States Getting in on Patent Infringement Fight

States Getting in on Patent Infringement Fight

 by Rich Ehisen

For all intents and purposes, patent law reform is an issue that has long been the purview of the federal government and the court system. But with intense pressure building at all levels of government to combat so-called "patent trolls" — companies that exist primarily to sue other companies over often-questionable patent infringement claims — a growing number of states are now jumping into the fray.
Officially known by the less pejorative terms "patent assertion entities" (PAEs) or "non-practicing entities" (NPEs), these companies rarely manufacture or create any real products of their own. Rather, as the Federal Trade Commission notes, they are "firms with a business model based primarily on purchasing patents and then attempting to generate revenue by asserting the intellectual property against persons who are already practicing the patented technologies." In other words, PAEs buy patents, often on the cheap, and then threaten to sue companies that may be using technology covered by those patents unless that businesses fork over significant amounts of money. 
The key word here is "may." Critics contend that too often the patent claim doesn't actually apply to the technology in question or the patent is too vague to even know if it does. But the cost of proving that in court can be prohibitive — into the millions of dollars in many cases. In fact, the more money is on the line the higher the legal fees can be for the company defending itself. And because most patent infringement attorneys work on a contingency fee basis, the patent holder has minimal or no upfront costs. Sufficiently lodged between a rock and a hard place, many companies threatened with such litigation simply roll over and write a check for the amount the PAE is asking for...which conveniently is often just a bit less than the cost of taking the case to court.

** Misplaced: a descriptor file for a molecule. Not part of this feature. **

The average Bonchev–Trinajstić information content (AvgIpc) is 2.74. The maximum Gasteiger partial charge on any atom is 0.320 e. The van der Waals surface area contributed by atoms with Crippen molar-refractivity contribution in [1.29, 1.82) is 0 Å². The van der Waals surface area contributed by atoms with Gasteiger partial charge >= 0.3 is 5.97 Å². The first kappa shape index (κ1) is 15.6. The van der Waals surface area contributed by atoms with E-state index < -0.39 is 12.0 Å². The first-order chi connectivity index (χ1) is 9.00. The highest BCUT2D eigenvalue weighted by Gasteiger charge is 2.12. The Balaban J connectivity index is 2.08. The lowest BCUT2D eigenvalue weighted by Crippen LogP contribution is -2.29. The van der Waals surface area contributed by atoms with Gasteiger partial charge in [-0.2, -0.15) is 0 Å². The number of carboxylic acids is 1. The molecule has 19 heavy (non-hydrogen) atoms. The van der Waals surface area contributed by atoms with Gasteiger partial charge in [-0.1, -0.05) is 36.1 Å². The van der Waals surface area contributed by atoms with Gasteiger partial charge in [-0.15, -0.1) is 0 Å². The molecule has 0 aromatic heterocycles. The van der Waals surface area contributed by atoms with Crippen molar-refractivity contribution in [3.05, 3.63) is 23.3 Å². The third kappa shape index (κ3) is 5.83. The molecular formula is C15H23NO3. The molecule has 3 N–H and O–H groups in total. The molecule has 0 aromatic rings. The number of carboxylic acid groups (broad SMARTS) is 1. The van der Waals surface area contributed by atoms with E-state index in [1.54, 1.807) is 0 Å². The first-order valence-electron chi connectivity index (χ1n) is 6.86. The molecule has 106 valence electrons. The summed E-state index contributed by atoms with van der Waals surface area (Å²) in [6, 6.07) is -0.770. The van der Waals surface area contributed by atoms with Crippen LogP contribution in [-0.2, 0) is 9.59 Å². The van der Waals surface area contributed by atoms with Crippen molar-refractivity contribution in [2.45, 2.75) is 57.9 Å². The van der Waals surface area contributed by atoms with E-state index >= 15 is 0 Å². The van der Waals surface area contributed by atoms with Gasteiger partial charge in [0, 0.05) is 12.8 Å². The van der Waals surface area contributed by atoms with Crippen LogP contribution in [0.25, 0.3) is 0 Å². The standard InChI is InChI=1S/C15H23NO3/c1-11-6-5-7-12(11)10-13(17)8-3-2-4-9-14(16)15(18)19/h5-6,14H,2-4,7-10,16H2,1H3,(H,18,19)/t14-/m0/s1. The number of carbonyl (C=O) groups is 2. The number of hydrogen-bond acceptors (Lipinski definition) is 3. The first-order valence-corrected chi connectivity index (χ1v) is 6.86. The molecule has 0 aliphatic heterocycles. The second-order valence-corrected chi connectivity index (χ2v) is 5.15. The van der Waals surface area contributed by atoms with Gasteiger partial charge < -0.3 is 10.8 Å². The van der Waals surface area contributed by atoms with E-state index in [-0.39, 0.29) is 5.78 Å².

Although tech giants like Google, AT&T, Verizon and Apple remain the top targets for such infringement claims, small businesses are fast getting into the crosshairs as well. A 2012 Boston University study showed that "small and medium-sized entities made up 90 percent of the companies sued, accounting for 59 percent of the defenses, and paid about 37 percent of the aggregate costs in 2011." Some of those came for acts as mundane as using ubiquitous technology like WiFi. One Texas-based PAE called MPHJ Technologies, which in 2012 purchased a series of patents for the total price of $1, has sent threatening letters to over 16,000 small businesses nationwide that have copying machines with the capability of scanning a document and sending it to someone via email with a single push of a button. Those letters demand the companies pay between $1,000 and $1,200 per employee to "license" the machines for use or face a lawsuit. None of the companies receiving the letter actually built the scanners in question, but MPHJ claims that isn't the issue anyway; they say the infringement happens when users connect the machines to the Internet. 
That drew the threat of a deceptive practices lawsuit from the FTC. But MPHJ was anything but cowed; in January the company beat the agency to the punch, filing a suit against the FTC claiming it was illegally preventing it from enforcing its patent holdings. 
None of this has occurred in a vacuum. Congress passed a moderate reform measure in 2011, the America Invents Act, which created a "first to file" system that gives patent ownership to the person who filed their application first regardless of whether someone else later claims they invented the product beforehand. The first major Congressional patent reform in over half a century, it also allows vendors — for example the maker of the copying machine — to wade into the legal fight on behalf of their customers. 
President Barack Obama followed that in 2013 with five executive orders that, among several things, push the U.S. Patent and Trademark Office to tighten up requirements for issuing patents in the first place. The U.S. House of Representatives took action as well, passing HB 3309, the Innovation Act of 2013, last December. That measure would force patent infringement litigants to name the product they say is being infringed upon by its specific name and patent number. It also would require disclosure of the entity that actually owns the patents and stands to gain financially from the litigation (MPHJ, for instance, has over 101 subsidiaries it uses to conduct its activities) and impose a fee-shifting element that would force a failed litigant to pay the winner's legal fees. A handful of bills are also pending in the U.S. Senate, though how closely whatever passes there will resemble the House version — which President Obama favors — remains to be seen.